Contrary to the arguments of the petitioner, our opinion in Kandt v. Evans, 645 P.2d 1300 (Colo.1982) does not require rejection of the dual capacity doctrine. Kandt held that employees may be liable to their co-employees for intentional torts committed outside the scope of the employment relationship. As its name implies, dual capacity analysis is premised on the principle that a co-employeehere Dr. Wright simultaneously may occupy the separate statuses of an employee and of a physician licensed to practice medicine under the Colorado Medical Practice Act, see XX-XX-XXX, et seq., C.R.S.1973 (1978 Repl.Vol. 5 and 1982 Supp.). Because the allegedly tortious actions here took place in the course of the doctor-patient relationship and outside the scope of the employment relationship, Cobb's malpractice action is not barred by the Workmen's Compensation Act. Therefore, Dr. Wright may be liable in his capacity as a doctor, and the district court correctly denied the motion to dismiss.

Rule discharged.

HODGES, C.J., dissents, and ROVIRA, J., joins in the dissent.

*1172 HODGES, Chief Justice, dissenting:

I respectfully dissent. The majority holding in my view is contrary to the actual language of our statute, is contrary to our case law, and is contrary to accepted parameters of judicial decision because it amounts to judicial legislation.

It is a firmly established principle of Colorado law in workmen's compensation cases that coemployees are precluded from suing one another for negligent actions causing injury in the course of their employment. The many cases enunciating this principle and its rationale are set forth in Kandt v. Evans, 645 P.2d 1300 (Colo.1982). See also Ellis v. Rocky Mountain Empire Sports, Inc., 43 Colo.App. 166, 602 P.2d 895 (1979); Nelson v. Harding, 29 Colo.App. 76, 480 P.2d 851 (1971); Sieck v. Trueblood, 29 Colo.App. 432, 485 P.2d 134 (1971); see also Hamblen v. Santa Fe Trail Transportation Co., 101 F. Supp. 799 (D.Colo.1951).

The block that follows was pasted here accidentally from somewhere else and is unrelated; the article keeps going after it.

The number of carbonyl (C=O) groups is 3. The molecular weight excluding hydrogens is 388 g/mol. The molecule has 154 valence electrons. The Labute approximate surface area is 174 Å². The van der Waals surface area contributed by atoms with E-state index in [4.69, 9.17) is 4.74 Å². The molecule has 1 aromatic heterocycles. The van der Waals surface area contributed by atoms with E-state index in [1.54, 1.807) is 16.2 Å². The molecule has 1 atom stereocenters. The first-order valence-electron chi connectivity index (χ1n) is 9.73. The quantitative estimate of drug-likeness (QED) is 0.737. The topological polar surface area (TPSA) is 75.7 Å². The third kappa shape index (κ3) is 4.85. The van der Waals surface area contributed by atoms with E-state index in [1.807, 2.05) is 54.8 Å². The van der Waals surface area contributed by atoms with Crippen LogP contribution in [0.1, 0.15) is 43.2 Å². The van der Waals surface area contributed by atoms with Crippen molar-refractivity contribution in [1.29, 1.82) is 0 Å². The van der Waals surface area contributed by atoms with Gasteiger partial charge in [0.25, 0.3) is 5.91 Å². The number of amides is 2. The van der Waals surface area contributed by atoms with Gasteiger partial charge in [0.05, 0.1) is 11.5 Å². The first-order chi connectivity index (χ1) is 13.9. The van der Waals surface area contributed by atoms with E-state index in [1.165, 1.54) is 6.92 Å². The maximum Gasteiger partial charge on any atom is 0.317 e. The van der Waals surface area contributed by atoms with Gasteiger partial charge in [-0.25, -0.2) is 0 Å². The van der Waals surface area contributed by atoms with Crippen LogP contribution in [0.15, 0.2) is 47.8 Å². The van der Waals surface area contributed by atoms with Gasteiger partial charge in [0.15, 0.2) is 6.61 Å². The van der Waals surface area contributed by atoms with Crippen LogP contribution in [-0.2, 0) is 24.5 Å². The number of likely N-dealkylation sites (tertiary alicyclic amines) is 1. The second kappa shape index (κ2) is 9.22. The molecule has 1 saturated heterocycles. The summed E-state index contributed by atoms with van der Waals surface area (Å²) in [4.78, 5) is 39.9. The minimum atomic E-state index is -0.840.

The majority holding which carves out an exception to the established case and statutory law when the coemployee is a doctor, is promulgating a new policy in workmen's compensation law which I believe was never intended by our General Assembly. The majority has been persuaded to apply the so called "dual capacity" doctrine which has been enunciated in several California cases. This doctrine would extend personal liability to a coemployee when his work role is separate and distinct from the work done in the ordinary course of the employment.[1] This doctrine is contrary to Colorado precedent and statutory law in my view.

When a doctor is in full-time employment by a company to care for and treat other employees he is clearly, by common sense definition, a coemployee with all other employees under our statutory law. He is acting in the capacity assigned to him as an employee, just as any other employee performs the work for which he was hired. This view is supported by a leading scholarly analysis and in the majority of states.[2]

The immunity given all coemployees is a rational one under our workmen's compensation statutes. Our Workmen's Compensation Act is based on a compromising of rights, whereby the employer relinquishes normal defenses and becomes automatically liable, and the employee relinquishes previous common law remedies. Kandt v. Evans, supra.

The stated reasons of the majority for excepting a company doctor from immunity are unconvincing. To say that an employee who is a company doctor is not an integral part of his employer's business and thus not covered by the Workmen's Compensation Act and its immunity strains logic. A significant percent of a modern company's employees function outside the production area and do work which is separate and distinct from the work done in the so called ordinary course of employment. It is clear, however, that the majority could not truly view this as the salient distinction for otherwise the Workmen's Compensation Act would have little continuing validityit would cover too few of a company's employees.